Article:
Composters hold a lot more than you’d think by looking at them. As the feces break down, they become compressed. It should take years before you have to empty yours (depending on the number of dogs and the size you buy). Digging them out is easy and there is no odor at all. The light material — rather like damp sawdust — can be scattered in an area that is not heavily populated where it will melt naturally back into surrounding soil. Or, if that isn’t an option, you can now put it into a single bad to dispose of it. Pet compost-makers will work for any pets, not just dogs. Pets that do not eat meat or meat products (milk or eggs) will produce a safe compost that can be used in the garden.
How to Compost Dog Waste — powered by ehow
You can even recycle your pets’ donations

Repairing solar lights

Lighting brings a garden to life at night. It makes it lovely and romantic — and safe for moving around in the dark. Night garden lights are perfect for warm nights, barbecues and evening entertaining. You can use low volt lighting, LCDs, lighting on household current, or — easiest of all — solar lighting. Solar lights require no wires or fuss. They’ll light up in places where you can’t run electricity. And they’ll cost you nothing to run. The only problem is that they don’t last forever. Happily, repairing solar lights is usually very easy.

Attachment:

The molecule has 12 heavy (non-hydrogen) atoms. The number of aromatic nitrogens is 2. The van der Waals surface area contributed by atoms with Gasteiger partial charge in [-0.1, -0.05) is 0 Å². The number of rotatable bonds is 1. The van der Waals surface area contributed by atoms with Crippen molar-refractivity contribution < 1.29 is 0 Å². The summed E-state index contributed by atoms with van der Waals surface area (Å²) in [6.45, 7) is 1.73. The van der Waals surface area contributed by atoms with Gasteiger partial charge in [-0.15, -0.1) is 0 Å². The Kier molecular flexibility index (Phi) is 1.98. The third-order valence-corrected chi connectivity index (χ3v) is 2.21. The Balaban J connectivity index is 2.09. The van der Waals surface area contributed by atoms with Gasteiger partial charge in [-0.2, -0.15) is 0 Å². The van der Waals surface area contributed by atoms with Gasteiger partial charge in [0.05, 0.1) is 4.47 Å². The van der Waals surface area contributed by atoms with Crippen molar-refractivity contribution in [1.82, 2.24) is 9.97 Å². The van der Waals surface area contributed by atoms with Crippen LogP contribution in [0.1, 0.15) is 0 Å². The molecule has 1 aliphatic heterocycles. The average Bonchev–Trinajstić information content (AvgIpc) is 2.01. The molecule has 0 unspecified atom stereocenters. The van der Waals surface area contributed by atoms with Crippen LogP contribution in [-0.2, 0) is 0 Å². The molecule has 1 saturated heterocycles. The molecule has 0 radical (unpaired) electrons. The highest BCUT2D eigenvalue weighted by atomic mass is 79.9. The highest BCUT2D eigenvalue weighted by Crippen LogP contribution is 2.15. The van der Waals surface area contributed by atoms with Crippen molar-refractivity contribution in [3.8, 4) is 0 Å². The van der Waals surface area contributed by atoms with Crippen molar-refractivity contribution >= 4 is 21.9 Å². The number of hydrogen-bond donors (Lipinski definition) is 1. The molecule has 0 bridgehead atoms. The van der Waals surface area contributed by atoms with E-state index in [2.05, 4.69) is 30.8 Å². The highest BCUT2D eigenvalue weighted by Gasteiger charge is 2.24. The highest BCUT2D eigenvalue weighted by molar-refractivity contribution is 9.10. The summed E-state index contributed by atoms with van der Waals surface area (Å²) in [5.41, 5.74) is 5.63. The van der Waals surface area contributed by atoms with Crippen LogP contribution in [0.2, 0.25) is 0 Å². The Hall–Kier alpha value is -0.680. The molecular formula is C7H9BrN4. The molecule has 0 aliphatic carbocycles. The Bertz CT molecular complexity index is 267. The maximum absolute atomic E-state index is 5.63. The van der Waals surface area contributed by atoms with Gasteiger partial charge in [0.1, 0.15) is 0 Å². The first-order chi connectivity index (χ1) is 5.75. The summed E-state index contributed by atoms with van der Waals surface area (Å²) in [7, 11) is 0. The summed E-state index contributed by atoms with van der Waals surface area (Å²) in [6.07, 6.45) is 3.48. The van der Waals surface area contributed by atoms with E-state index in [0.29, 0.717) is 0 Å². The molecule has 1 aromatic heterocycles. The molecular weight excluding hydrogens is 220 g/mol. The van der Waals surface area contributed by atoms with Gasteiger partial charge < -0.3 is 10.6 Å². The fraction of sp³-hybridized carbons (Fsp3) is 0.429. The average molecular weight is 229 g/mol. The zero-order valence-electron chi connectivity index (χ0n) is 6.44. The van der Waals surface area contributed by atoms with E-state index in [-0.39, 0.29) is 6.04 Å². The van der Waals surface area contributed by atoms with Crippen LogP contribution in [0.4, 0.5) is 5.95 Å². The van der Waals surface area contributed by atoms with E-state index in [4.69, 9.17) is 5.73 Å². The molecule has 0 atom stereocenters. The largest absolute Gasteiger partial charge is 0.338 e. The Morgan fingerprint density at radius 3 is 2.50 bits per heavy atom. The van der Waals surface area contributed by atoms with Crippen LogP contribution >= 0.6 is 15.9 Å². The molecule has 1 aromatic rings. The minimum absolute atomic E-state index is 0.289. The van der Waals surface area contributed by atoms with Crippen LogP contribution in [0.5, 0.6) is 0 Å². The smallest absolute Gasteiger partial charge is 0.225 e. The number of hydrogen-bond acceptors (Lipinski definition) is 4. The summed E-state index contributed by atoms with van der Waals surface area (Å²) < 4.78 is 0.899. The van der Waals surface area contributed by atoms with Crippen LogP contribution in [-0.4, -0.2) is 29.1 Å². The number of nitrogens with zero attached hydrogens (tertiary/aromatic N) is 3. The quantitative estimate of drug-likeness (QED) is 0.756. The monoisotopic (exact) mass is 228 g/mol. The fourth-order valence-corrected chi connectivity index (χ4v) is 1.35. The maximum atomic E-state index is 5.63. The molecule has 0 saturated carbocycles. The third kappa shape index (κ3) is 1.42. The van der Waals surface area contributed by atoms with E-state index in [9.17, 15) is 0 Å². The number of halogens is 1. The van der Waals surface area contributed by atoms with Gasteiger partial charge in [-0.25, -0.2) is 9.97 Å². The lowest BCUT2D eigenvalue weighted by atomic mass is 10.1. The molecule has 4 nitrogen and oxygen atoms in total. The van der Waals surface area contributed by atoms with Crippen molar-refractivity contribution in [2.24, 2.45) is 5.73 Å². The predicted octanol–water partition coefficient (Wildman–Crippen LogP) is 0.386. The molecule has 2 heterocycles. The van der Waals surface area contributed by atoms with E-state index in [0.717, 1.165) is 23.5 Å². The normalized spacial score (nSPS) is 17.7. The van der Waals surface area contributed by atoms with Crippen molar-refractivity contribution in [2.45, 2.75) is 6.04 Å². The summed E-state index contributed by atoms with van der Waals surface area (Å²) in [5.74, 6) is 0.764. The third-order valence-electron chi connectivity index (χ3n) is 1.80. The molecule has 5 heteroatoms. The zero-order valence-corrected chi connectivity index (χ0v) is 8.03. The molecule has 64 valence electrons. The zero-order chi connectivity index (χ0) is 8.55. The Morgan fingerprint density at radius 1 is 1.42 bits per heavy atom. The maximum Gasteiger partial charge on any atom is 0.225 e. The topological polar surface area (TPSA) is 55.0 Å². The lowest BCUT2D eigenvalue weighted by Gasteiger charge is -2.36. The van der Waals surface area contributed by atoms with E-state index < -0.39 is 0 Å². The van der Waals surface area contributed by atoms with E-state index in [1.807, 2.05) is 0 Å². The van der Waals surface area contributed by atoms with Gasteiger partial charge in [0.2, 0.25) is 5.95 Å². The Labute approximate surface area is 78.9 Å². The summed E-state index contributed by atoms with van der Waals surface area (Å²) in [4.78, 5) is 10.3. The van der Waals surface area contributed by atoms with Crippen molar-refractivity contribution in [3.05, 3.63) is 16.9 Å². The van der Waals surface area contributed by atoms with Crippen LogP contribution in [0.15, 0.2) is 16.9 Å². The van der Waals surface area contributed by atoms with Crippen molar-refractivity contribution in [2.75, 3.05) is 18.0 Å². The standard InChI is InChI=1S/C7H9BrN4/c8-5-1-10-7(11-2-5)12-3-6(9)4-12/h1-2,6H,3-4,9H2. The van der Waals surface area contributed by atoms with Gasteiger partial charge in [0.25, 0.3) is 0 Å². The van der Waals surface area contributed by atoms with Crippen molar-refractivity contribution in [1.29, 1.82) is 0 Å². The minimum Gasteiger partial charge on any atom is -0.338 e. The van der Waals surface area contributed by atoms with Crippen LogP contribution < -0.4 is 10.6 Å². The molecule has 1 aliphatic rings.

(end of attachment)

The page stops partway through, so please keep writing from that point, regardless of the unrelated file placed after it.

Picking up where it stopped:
There isn’t a lot that will go wrong with outdoor solar lights. Either they simply become so old that the solar panels wear out or the batteries need replacing. In most cases repair is a quick fix with replacement batteries. Here is a little video showing how to repair these lights. Chances are your solar lamps are similar to the one shown here. Although designs for different lights and brands will vary, the concept remains the same. Adapt the repair to your own light fixtures and you should have your yard glowing as soon as the sun goes down. (Don’t forget that some new batteries will need at least a few hours of sun to charge.) Just make sure you use solar batteries. Regular batteries will not work. Also, check that you buy the right size. Sometimes the difference isn’t as obvious as with regular acid batteries.
How Do I Repair Outdoor Solar Lights? — powered by ehow
Getting longer life out of your solar lights

Pests in the vegetable garden


raccoon pests

Raccoons may look cute, but they are dangerous and trouble in the garden.

Look out for pests in the vegetable garden. Some sneak in at night, some fly in by air, some creep in under the soil and others find their way in riding piggyback on other wildlife. Pests will vary depending on where you live. Some are widespread and bother vegetable gardens in many climates.